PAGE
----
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Register Instances Eureka

When developing Spring Boot + Spring Cloud microservices, most often we devs run them locally, also running local instances of Spring Cloud Config Server and Spring Cloud Netflix Eureka to provide essential scaffolding for our microservices-in-development and to more closely replicate our test & production environments. Many times, we simply run a single instance of a microservice under development, which works with nearly no effort on our part: provide a desired port number for the service either via internal properties (usually in the project’s application.properties/.yml configuration file) or more likely, by pointing the application to our local Spring Cloud Config Server. But what happens when you want to run multiple instances of said microservice and register them with Eureka so that they’re accessible to consuming microservices?

First, a bit of background for Spring Cloud Netflix Eureka. Eureka is a service registry, providing service registration and discovery functionality for many critical distributed systems around the globe. A service registry provides a way for microservices to see & be seen, where consuming microservices can easily locate "backing services", other microservices that provide capabilities the consuming services use. In an ephemeral environment, i.e. the cloud, when one microservice fails/goes offline/is unreachable, another is quickly spun up to replace it in a different location. A service registry makes it easy for microservice instances to find each other, wherever they may be at that point in time.

Now let’s scope things in a bit. Running locally on our dev machine, when a microservice instance contacts Eureka wishing to register itself, Eureka combines the application’s IP address with the port number on which it’s listening to create a unique indentifier/locator for that microservice instance. Manually changing the designated port on which our microservice instance is going to run (if spinning up multiple instances) is tedious. Instead, we can simple designate 0 as our microservice’s target port by setting server.port=0 in its properties; doing so results in Spring Boot assigning a random available port number to each instance we run.

But there is a catch. Our microservice instance attempts to register its presence with Eureka before this port assignment, resulting in a registration using the local IP address and a port number of zero (0), as does every subsequent instance of that microservice. This effectively restricts us to running a single instance of any local microservice we wish to register with a local Eureka instance. Fortunately, there is an easy fix: assign a unique instance-id, dynamically, to each of the instances for use by Eureka.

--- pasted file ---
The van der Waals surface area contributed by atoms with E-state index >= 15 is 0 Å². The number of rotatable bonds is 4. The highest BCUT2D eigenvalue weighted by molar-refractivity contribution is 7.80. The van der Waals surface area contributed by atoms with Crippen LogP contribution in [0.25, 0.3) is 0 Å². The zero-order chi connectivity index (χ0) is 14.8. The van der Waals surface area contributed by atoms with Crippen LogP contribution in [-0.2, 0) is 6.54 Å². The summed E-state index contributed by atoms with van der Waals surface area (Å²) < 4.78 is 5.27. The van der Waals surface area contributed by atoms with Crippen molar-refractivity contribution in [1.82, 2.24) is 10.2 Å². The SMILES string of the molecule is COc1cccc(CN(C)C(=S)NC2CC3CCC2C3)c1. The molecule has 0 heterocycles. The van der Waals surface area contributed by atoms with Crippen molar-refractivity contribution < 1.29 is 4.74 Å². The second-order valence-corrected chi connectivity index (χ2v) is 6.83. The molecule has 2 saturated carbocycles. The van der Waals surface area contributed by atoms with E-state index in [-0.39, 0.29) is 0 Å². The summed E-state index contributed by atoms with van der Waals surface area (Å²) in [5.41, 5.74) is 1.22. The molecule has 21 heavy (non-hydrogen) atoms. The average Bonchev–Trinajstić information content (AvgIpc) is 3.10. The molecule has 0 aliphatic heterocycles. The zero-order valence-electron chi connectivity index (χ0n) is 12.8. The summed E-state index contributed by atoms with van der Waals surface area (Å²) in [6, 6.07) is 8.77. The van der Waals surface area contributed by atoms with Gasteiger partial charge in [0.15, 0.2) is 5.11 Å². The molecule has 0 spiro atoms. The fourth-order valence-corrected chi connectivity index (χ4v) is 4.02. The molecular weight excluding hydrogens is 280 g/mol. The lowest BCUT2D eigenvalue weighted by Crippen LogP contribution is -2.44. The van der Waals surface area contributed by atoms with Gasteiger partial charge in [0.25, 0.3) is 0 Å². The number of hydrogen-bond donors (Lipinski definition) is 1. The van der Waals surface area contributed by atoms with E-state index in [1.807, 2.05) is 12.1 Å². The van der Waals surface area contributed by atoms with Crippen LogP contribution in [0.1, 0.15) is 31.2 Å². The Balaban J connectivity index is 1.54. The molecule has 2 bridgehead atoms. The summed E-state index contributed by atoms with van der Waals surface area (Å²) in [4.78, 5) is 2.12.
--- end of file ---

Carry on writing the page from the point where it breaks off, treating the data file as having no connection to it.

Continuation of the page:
Here is a project in which I demonstrate how to accomplish this, using a Coffee Service (what else?) and the latest snapshot of Spring Cloud (currently Finchley.BUILD-SNAPSHOT). I’ve added the following values to the property file served to every instance of coffee-service from the Config Server:

  port: ${PORT:0}

    instance-id: ${spring.application.name}:${spring.application.instance_id:${random.value}}

I generally prefer to use YAML files for properties, but they can also be represented (in .properties files) as direct property assignments, as follows:



The first line assigns to server.port the value of variable PORT (if it exists); if not, 0. This prompts Spring Boot to assign a random, unused port.

The second line appends the current spring.application.instance_id (if it exists) to the spring.application.name, separated by a colon (:). If the spring.application.instance_id doesn’t exist, it instead appends a random value to create a unique Eureka instance identifier for this instance.

To start two instances of our coffee-service from IntelliJ IDEA, we must choose "Edit configurations…​" from the drop down menu at the top right of our edit window:

Edit Configurations menu option

In the "Run/Debug Configurations" window, we must de-select the checkbox for "Single instance only", as indicated in the following graphic. This will create a new instance of our microservice each time we run our application, rather than stopping the existing instance and starting it anew.

De-select Single instance only

Now when we run multiple instances of our coffee-service, we see entries like these appear in our Eureka service’s logs:

Eureka logs showing two Coffee Service instances

And here is how they are displayed in the Eureka Dashboard:

Eureka Dashboard showing two Coffee Service instances


Running multiple instances of a microservice locally - and registering them with Eureka for discoverability - is pretty simple to do with only a few small configuration settings. Using a current Spring Cloud snapshot build (such as Finchley.BUILD-SNAPSHOT in these examples) and setting server.port to 0 & the microservice’s eureka.instance.instance-id to a unique value-generating string allows both to be assigned dynamically and uniquely upon instance initialization. Spring Cloud Netflix Eureka handles the rest. :)

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